German MP: “Draghi is a thief of people’s savings”
Mario Draghi’s comments earlier today showing the ECB’s commitment to the euro to do whatever it takes to keep the single currency intact were greeted by most with a sense of relief. In a speech in London, Draghi said that it is completely within the ECB’s mandate to reduce sovereign bond “premia” if they are a hindrance to monetary policy. Whether Draghi meant the ECB was prepared to make more bond purchases or commit to a backstop along the lines of the ECB’s Bagehot Rule Policy that I outlined last month was not clear. But European sovereign bond markets rallied on the news, particularly in Spain and Italy. Equity markets rallied as well; the Spanish bourse was up 5% while the Dow soared over 200 in reaction to the news.
Not everyone was happy with Draghi, however. In Germany, there was consternation within the German ruling coalition due to fears that ECB policy would be inflationary. Business daily Handelsblatt described the situation:
Politicians from the CDU and FDP received with great concern the announcement by the President of the European Central Bank (ECB), Mario Draghi, who signaled further support for the crisis countries in the euro-zone. "According to the logic of the supposed rescuers, when the rescue funds reach their limits, then Super Mario will come forward with Big Bertha," FDP parliamentary group financial expert Frank Schaeffler said to Handelsblatt online. Precisely for this reason is the inflationary scenario in the end most likely. "Draghi is not a savior, but a plunderer of people’s savings."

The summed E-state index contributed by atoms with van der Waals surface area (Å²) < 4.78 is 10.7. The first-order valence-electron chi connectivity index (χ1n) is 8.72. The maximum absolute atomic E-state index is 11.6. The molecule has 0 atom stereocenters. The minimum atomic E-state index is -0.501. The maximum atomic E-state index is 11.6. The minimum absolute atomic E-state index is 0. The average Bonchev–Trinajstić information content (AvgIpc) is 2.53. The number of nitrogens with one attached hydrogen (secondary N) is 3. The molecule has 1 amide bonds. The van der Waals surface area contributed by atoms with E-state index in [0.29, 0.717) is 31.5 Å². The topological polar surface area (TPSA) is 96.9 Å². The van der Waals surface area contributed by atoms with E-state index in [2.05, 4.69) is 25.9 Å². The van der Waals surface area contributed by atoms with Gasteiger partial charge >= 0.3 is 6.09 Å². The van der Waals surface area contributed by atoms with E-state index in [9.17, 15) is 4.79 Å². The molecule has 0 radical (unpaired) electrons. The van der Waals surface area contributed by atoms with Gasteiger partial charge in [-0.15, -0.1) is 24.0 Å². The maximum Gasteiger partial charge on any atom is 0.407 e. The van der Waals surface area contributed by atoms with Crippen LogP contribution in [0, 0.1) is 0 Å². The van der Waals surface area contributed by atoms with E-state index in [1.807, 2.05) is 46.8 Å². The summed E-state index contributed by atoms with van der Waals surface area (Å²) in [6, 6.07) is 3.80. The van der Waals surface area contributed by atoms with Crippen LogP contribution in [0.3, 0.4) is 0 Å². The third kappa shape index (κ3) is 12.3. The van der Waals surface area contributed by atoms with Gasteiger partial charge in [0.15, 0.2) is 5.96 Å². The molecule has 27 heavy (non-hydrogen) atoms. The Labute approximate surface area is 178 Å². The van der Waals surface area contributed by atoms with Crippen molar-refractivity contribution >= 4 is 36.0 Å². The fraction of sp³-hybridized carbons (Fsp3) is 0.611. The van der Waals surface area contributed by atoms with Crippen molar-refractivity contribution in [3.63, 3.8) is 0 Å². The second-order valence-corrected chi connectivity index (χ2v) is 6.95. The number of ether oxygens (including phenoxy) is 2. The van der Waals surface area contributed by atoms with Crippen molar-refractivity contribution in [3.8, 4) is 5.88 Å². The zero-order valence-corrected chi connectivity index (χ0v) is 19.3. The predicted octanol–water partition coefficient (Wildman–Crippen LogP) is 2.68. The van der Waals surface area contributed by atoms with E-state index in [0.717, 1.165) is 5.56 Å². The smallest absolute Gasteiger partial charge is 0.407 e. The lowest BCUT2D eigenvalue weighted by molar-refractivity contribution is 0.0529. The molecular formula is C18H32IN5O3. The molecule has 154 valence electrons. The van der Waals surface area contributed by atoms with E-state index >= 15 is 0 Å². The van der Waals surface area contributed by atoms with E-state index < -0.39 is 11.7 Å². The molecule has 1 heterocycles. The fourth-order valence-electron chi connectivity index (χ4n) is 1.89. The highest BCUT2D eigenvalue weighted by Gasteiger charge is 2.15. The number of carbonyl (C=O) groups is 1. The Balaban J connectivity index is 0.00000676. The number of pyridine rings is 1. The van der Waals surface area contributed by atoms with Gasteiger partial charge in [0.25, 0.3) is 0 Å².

In the CDU, there were similar reactions, with Klaus-Peter Willsch telling Handelsblatt that "an increased rate of inflation is an inevitable consequence of this policy of the ECB."
If the ECB goes ahead and attempts to backstop Spanish or Italian debt, as I believe they will have to in order to keep the euro zone intact, there will be a negative reaction in influential circles in Germany. A legal challenge would be likely. Where would Angela Merkel stand on this in an election year like 2013? Probably we will find out even before this date. As yet, Merkel has not taken a position. But with growth waning in Germany, tolerance for bailouts will certainly wane. But I believe Merkel will have no choice but to accept a euro zone breakup or an explicit ECB backstop for Italy and Spain. This day is coming.
While I agree that a deadline is approaching I do think that there is another solution. There could be an end to the bailouts. That would be painful short term as banks are wiped out but this will seriously reduce the pressures of governments to bailout the banks, as this will become impossible. I think that the fundamental question that has not been asked by politicians is banks or the euro? There needs to be a choice and they are mutually exclusive.
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